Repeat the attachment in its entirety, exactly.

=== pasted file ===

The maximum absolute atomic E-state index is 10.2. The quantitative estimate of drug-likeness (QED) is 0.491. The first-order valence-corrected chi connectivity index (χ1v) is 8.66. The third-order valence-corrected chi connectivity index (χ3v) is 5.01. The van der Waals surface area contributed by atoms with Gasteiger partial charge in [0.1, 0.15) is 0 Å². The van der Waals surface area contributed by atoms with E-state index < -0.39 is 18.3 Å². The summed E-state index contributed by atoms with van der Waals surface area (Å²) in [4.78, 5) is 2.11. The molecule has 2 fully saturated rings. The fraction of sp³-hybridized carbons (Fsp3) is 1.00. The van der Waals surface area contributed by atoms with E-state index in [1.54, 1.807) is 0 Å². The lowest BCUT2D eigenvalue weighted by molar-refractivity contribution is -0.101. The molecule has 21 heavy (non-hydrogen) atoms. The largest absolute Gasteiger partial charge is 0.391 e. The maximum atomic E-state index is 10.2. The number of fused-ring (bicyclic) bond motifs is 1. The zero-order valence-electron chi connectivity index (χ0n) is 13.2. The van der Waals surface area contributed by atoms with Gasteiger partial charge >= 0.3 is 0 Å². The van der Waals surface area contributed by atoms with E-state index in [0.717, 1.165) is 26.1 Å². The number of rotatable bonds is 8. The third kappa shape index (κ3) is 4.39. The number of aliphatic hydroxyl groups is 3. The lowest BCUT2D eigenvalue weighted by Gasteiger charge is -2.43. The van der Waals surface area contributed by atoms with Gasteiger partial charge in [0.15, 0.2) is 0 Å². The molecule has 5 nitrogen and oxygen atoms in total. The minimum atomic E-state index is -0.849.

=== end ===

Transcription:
The maximum absolute atomic E-state index is 10.2. The quantitative estimate of drug-likeness (QED) is 0.491. The first-order valence-corrected chi connectivity index (χ1v) is 8.66. The third-order valence-corrected chi connectivity index (χ3v) is 5.01. The van der Waals surface area contributed by atoms with Gasteiger partial charge in [0.1, 0.15) is 0 Å². The van der Waals surface area contributed by atoms with E-state index < -0.39 is 18.3 Å². The summed E-state index contributed by atoms with van der Waals surface area (Å²) in [4.78, 5) is 2.11. The molecule has 2 fully saturated rings. The fraction of sp³-hybridized carbons (Fsp3) is 1.00. The van der Waals surface area contributed by atoms with E-state index in [1.54, 1.807) is 0 Å². The lowest BCUT2D eigenvalue weighted by molar-refractivity contribution is -0.101. The molecule has 21 heavy (non-hydrogen) atoms. The largest absolute Gasteiger partial charge is 0.391 e. The maximum atomic E-state index is 10.2. The number of fused-ring (bicyclic) bond motifs is 1. The zero-order valence-electron chi connectivity index (χ0n) is 13.2. The van der Waals surface area contributed by atoms with Gasteiger partial charge >= 0.3 is 0 Å². The van der Waals surface area contributed by atoms with E-state index in [0.717, 1.165) is 26.1 Å². The number of rotatable bonds is 8. The third kappa shape index (κ3) is 4.39. The number of aliphatic hydroxyl groups is 3. The lowest BCUT2D eigenvalue weighted by Gasteiger charge is -2.43. The van der Waals surface area contributed by atoms with Gasteiger partial charge in [0.15, 0.2) is 0 Å². The molecule has 5 nitrogen and oxygen atoms in total. The minimum atomic E-state index is -0.849.